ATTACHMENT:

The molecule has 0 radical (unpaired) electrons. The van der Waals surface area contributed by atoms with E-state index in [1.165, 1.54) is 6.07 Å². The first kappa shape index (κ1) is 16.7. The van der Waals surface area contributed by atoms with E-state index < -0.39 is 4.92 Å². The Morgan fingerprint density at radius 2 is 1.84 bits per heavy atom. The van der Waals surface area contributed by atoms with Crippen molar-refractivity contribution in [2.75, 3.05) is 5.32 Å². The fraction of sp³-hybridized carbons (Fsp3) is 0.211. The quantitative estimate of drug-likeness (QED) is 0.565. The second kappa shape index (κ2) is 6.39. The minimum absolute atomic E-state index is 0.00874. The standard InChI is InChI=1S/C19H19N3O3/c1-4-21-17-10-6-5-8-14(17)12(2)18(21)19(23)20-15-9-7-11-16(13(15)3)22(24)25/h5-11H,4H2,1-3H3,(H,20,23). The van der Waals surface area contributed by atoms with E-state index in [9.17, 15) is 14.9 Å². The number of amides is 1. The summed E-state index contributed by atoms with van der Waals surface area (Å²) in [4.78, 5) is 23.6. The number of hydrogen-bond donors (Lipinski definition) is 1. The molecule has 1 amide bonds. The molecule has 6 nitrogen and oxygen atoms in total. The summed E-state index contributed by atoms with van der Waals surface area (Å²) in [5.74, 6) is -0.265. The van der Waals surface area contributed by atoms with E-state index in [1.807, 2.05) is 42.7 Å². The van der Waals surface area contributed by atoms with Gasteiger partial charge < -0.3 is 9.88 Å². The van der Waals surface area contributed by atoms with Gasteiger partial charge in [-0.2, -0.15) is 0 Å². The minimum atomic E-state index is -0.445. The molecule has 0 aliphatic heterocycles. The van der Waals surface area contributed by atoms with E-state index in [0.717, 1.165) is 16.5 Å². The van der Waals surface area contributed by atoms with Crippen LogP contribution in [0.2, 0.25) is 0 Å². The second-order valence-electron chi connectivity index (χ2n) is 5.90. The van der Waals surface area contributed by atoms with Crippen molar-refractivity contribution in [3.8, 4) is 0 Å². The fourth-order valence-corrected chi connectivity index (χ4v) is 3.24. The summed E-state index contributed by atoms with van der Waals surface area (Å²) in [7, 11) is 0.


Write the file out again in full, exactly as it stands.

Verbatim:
The molecule has 0 radical (unpaired) electrons. The van der Waals surface area contributed by atoms with E-state index in [1.165, 1.54) is 6.07 Å². The first kappa shape index (κ1) is 16.7. The van der Waals surface area contributed by atoms with E-state index < -0.39 is 4.92 Å². The Morgan fingerprint density at radius 2 is 1.84 bits per heavy atom. The van der Waals surface area contributed by atoms with Crippen molar-refractivity contribution in [2.75, 3.05) is 5.32 Å². The fraction of sp³-hybridized carbons (Fsp3) is 0.211. The quantitative estimate of drug-likeness (QED) is 0.565. The second kappa shape index (κ2) is 6.39. The minimum absolute atomic E-state index is 0.00874. The standard InChI is InChI=1S/C19H19N3O3/c1-4-21-17-10-6-5-8-14(17)12(2)18(21)19(23)20-15-9-7-11-16(13(15)3)22(24)25/h5-11H,4H2,1-3H3,(H,20,23). The van der Waals surface area contributed by atoms with E-state index in [9.17, 15) is 14.9 Å². The number of amides is 1. The summed E-state index contributed by atoms with van der Waals surface area (Å²) in [4.78, 5) is 23.6. The number of hydrogen-bond donors (Lipinski definition) is 1. The molecule has 1 amide bonds. The molecule has 6 nitrogen and oxygen atoms in total. The summed E-state index contributed by atoms with van der Waals surface area (Å²) in [5.74, 6) is -0.265. The van der Waals surface area contributed by atoms with E-state index in [1.807, 2.05) is 42.7 Å². The van der Waals surface area contributed by atoms with Gasteiger partial charge < -0.3 is 9.88 Å². The van der Waals surface area contributed by atoms with Gasteiger partial charge in [-0.2, -0.15) is 0 Å². The minimum atomic E-state index is -0.445. The molecule has 0 aliphatic heterocycles. The van der Waals surface area contributed by atoms with E-state index in [0.717, 1.165) is 16.5 Å². The van der Waals surface area contributed by atoms with Crippen LogP contribution in [0.2, 0.25) is 0 Å². The second-order valence-electron chi connectivity index (χ2n) is 5.90. The van der Waals surface area contributed by atoms with Crippen molar-refractivity contribution in [3.8, 4) is 0 Å². The fourth-order valence-corrected chi connectivity index (χ4v) is 3.24. The summed E-state index contributed by atoms with van der Waals surface area (Å²) in [7, 11) is 0.